By Megan King |

In recent years, terms like “self-care” have permeated the academic arena. Universities have incorporated mindfulness sessions into their workshop offerings. Academics have shared memes about the mental health healing powers of the face mask. Self-care is something a lot of us talk about, but it also remains something we cannot seem to prioritize without experiencing feelings of guilt or even shame.

Too often, thoughts like, “How can I make time for the gym when I still owe my supervisor that rough draft?” and “I’ll just work through my lunch break so I can tie up these loose ends,” outweigh the logical part of our brains that realize a.) physical activity can improve our productivity, b.) taking a few moments away from our desks to eat a balanced meal and enjoy a brain break actually boosts our productivity, and c.) both of these activities are key to our overall well-being.


At times, though, the prospect of engaging in any form of self-care or rest seems as unrealistic as the allusive work/life balance. Obviously, we’d love to read a book for fun, go for a hike, or enjoy a glass of wine and a bubble bath, but who has time for that when there are chapters to edit, meetings to attend, lessons to plan, and emails to send? Often, it seems so much easier to let the negative self-talk take over. “Ugh, I’m so lazy!” and “My to-do list is just too long” kick positive notions like, “I’ll got for a walk after work today!” and “I should treat myself to a new fiction book!” straight to the curb. But we need to find a way to prioritize ourselves and our rest time without feeling guilty or lazy. It’s just a fact. Relaxing self-care can reduce stress, increase focus, and reward our brains and bodies in ways that our work can’t. So, why don’t we add them to our to-do lists alongside our other important tasks?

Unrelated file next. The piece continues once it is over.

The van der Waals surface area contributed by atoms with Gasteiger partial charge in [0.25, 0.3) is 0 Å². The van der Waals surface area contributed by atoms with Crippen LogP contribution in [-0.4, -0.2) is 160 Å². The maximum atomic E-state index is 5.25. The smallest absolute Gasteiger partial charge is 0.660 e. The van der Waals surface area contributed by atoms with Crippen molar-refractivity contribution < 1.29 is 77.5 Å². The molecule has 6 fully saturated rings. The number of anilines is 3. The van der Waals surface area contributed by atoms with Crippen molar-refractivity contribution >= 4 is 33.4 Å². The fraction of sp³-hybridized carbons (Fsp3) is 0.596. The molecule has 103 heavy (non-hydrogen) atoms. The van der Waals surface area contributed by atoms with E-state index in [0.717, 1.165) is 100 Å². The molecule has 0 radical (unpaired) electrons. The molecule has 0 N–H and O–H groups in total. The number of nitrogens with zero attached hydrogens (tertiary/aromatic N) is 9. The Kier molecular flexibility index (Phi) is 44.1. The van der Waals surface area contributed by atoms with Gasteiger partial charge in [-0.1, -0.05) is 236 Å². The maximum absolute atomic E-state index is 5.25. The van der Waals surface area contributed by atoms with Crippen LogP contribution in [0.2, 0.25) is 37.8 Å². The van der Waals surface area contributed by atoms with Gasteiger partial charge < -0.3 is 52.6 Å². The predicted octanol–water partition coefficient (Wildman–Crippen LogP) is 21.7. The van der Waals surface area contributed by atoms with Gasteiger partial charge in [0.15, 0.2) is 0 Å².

Recently, I’ve started doing just that as a means of carving out a bit of time every day to focus on some element of relaxing self-care, and it has made all the difference for my mental health! Yes, the PhD, the extra curriculars, the household chores, and the adult obligations are still there in my planner as well, but I find it comforting and rewarding to know that each day, I’ll have at least ten minutes to detox from the pressures of postgraduate life. So, whether it’s a simple 10-minute stretch, a full-on workout, or even just a pause to enjoy a really good cup of coffee, I pencil some sort of self-care activity into my planner each morning and in doing so, I prioritize myself.

No photo description available.

Image 1: Welsh Womens Aid

Images 2 and 3: Twitter

Image 4: Imgur

Image 5: Introvert Doodles

Megan King is a PhD candidate at the University of Kent, studying the process of radicalization in pre-Revolutionary America, and she serves as the Pubs and Publications social media coordinator. You can find further ramblings from her on Twitter.